Stephen S. Ziegler - Page 11

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          2057) violated the Due Process Clause because he “specifically              
          and detrimentally relied on the preamendment version”, id. at 33,           
          of that provision when he engaged in a transaction prior to its             
          amendment by Congress.  Id.  In rejecting the taxpayer’s posi-              
          tion, the Supreme Court of the United States observed that the              
               reliance alone is insufficient to establish a constitu-                
               tional violation.  Tax legislation is not a promise,                   
               and a taxpayer has no vested right in the Internal                     
               Revenue Code.  Justice Stone explained in Welch v.                     
               Henry, 305 U.S., at 146-147:                                           
                    “Taxation is neither a penalty imposed on the                     
                    taxpayer nor a liability which he assumes by con-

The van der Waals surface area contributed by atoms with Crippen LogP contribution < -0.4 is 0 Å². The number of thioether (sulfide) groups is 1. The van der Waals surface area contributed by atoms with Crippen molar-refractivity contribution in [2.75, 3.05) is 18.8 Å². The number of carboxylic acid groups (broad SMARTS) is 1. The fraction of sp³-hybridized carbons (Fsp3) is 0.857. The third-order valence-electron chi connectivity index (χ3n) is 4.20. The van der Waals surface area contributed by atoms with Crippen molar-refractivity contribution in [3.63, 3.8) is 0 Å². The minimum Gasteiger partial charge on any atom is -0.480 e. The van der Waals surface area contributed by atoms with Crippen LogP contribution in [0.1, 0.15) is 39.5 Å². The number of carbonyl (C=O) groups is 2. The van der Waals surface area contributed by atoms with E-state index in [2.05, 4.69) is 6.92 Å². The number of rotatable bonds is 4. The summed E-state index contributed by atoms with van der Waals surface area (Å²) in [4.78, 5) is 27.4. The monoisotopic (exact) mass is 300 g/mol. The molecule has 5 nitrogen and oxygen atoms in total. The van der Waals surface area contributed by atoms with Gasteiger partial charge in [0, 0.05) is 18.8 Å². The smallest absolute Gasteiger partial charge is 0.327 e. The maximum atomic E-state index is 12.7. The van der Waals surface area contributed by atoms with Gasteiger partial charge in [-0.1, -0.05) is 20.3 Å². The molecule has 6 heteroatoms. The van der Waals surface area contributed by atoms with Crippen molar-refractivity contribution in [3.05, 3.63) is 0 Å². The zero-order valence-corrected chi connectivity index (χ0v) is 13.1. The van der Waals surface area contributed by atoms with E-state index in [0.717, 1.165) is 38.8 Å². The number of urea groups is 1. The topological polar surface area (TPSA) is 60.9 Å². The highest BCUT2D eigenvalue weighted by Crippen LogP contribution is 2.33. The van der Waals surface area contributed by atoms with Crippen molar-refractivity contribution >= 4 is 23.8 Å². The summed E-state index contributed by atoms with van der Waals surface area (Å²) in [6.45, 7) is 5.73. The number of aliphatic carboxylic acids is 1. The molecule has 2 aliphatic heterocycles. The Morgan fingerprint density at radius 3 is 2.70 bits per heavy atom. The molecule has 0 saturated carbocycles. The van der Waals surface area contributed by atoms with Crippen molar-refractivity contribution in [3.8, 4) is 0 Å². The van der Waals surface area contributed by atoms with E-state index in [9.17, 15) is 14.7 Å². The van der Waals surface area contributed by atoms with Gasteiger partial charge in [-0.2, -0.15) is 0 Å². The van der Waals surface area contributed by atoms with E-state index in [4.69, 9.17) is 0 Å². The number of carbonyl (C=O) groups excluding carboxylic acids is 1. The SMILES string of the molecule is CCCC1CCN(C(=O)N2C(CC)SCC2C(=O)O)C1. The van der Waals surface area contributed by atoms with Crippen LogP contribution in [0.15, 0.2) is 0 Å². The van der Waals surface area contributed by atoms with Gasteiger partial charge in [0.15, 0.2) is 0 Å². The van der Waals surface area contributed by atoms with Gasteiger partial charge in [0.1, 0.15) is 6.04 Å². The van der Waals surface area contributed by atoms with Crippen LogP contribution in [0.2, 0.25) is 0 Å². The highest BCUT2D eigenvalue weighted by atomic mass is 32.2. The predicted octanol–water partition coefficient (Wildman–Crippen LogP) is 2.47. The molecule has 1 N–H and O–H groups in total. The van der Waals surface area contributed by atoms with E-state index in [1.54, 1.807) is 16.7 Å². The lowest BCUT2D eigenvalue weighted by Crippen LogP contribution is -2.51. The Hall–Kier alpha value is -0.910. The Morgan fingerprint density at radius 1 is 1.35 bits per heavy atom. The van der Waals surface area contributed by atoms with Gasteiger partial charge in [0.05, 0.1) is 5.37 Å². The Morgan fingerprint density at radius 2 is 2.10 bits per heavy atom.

tract.  It is but a way of apportioning the cost                  
                    of government among those who in some measure are                 
                    privileged to enjoy its benefits and must bear its                
                    burdens.  Since no citizen enjoys immunity from                   
                    that burden, its retroactive imposition does not                  
                    necessarily infringe due process ....”                            
               Moreover, the detrimental reliance principle is not                    
               limited to retroactive legislation.  An entirely pro-                  
               spective change in the law may disturb the relied-upon                 
               expectations of individuals, but such a change would                   
               not be deemed therefore to be violative of due process.                
          Id. at 33-34.                                                               
               We consider now whether, as petitioner argues, section 469             
          is retroactive.  As pertinent here, section 469(a) applies only             
          to a passive activity loss as defined in section 469(d)(1) for a            
          taxable year that began after December 31, 1986.  See TRA 1986              
          sec. 501(c), 100 Stat. 2241.  Section 469(a) does not apply to              
          any loss for any taxable year that began prior to January 1,                

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